Staying in business in an era of canceled orders but continuing expenses is the economic art form of the times
Long-time NFIB member Alzada Knickerbocker has agreed to write some profiles of the extraordinary people who make up the membership of the nation’s leading small-business association. Below, is her story on Denise Duncan, a member of NFIB California’s leadership council.
When we think pandemic and its effects on businesses, we think of painful close-downs that, nevertheless, are beginning to ease up to include limited reopening and tentative patronage. We hear of businesses successfully sheltering in place and operating from home.
But for many–most–small businesses here in California neither is a possibility or a reality. Take Denise Duncan and her independent business. For her, if the shutdown continues, adapting’s not an option and difficult economic decisions potentially lie ahead.
Denise’s past is her own. Her present is shared statewide. Denise grew up in a family of makers of things. Her great grandfather manufactured refrigerated milk tanks; her dad made abrasive blasting equipment.
As an adult, she became an outside salesperson for her dad’s and other companies. Nine years ago, she became an owner. She and her business partner, Lance Nord, opened their own business, Solutions 4 Blast, that sold abrasive blasting equipment for specialized needs. To that, they added AT Industrial Products, a manufacturer making and selling equipment for the capture of combustible metal dusts generated during the cutting, grinding, and polishing of metals. Wet dust collectors prevent those same combustible metals from igniting when handled on-site.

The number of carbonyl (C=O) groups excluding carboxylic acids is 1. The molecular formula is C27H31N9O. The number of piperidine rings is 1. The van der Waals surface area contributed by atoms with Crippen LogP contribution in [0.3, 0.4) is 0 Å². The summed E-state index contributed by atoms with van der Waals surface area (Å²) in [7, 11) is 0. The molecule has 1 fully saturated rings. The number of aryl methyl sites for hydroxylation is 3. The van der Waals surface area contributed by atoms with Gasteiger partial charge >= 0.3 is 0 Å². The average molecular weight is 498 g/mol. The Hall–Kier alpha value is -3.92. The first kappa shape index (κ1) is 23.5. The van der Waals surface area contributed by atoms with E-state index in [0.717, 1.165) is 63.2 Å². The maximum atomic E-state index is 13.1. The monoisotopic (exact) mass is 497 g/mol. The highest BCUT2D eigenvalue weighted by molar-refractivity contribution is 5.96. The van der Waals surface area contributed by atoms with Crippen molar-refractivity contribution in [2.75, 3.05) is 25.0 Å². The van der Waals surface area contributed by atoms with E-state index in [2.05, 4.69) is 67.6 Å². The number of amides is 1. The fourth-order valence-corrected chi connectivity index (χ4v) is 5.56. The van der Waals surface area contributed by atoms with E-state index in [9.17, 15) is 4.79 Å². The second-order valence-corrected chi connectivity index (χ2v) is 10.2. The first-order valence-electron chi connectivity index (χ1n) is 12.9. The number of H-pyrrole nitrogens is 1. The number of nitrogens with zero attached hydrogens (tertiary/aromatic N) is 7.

More recently, they absorbed a third business. In 2014, they joined NFIB as a member as her father had been before. She came on the state board in 2018, believing in the power of member numbers to influence lawmakers at the state and national level.
Over time, she and her partner grew their business with an office manager, a couple of sales people, and off-site shop technicians to make, service, and install their products. They served local customers and those across the country.
Then came 2020. In an election year, as manufacturers, they anticipated lower sales since buyers normally wait for political results to determine future purchasing.
But then came the pandemic requiring they shut down altogether. Major orders were canceled while customary expenses continued. Denise has taken advantage of a PPP loan. But now it’s regular ordering and the normalized pace of business she needs. When asked her biggest challenge and accomplishment, she answers immediately, “being able to stay in business.”
The governor, California legislators in general, and her representatives in particular should be responsive to her and all small business owners. She states they should “reach out to us,” understand our plight, appreciate our value, and let us get back to work.
She summarizes, “I hope California turns around.” If not, she’ll move. And take her business to a state where she can do business. California is a state of independent businesses–all with histories of ingenuity, risk-taking, tenacity, and economic contribution. Businesses with histories like Denise’s.
California should keep them by opening up. Denise’s business is one example, one best example, of what California has had, has–and can’t afford to lose.